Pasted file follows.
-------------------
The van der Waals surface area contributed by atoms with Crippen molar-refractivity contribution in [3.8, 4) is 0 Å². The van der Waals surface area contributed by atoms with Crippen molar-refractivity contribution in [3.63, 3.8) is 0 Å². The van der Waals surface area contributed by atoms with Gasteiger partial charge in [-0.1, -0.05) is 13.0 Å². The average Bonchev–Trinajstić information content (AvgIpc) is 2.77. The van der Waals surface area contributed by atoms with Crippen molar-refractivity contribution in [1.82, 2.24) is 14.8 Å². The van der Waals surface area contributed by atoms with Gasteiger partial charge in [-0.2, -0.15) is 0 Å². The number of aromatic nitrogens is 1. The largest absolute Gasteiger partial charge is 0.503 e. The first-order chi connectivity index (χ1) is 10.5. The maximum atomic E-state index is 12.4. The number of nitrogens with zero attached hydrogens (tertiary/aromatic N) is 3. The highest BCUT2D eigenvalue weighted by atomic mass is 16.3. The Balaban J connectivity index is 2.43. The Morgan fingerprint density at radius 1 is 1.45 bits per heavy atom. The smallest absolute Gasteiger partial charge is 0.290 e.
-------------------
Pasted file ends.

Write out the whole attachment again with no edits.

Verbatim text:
The van der Waals surface area contributed by atoms with Crippen molar-refractivity contribution in [3.8, 4) is 0 Å². The van der Waals surface area contributed by atoms with Crippen molar-refractivity contribution in [3.63, 3.8) is 0 Å². The van der Waals surface area contributed by atoms with Gasteiger partial charge in [-0.1, -0.05) is 13.0 Å². The average Bonchev–Trinajstić information content (AvgIpc) is 2.77. The van der Waals surface area contributed by atoms with Crippen molar-refractivity contribution in [1.82, 2.24) is 14.8 Å². The van der Waals surface area contributed by atoms with Gasteiger partial charge in [-0.2, -0.15) is 0 Å². The number of aromatic nitrogens is 1. The largest absolute Gasteiger partial charge is 0.503 e. The first-order chi connectivity index (χ1) is 10.5. The maximum atomic E-state index is 12.4. The number of nitrogens with zero attached hydrogens (tertiary/aromatic N) is 3. The highest BCUT2D eigenvalue weighted by atomic mass is 16.3. The Balaban J connectivity index is 2.43. The Morgan fingerprint density at radius 1 is 1.45 bits per heavy atom. The smallest absolute Gasteiger partial charge is 0.290 e.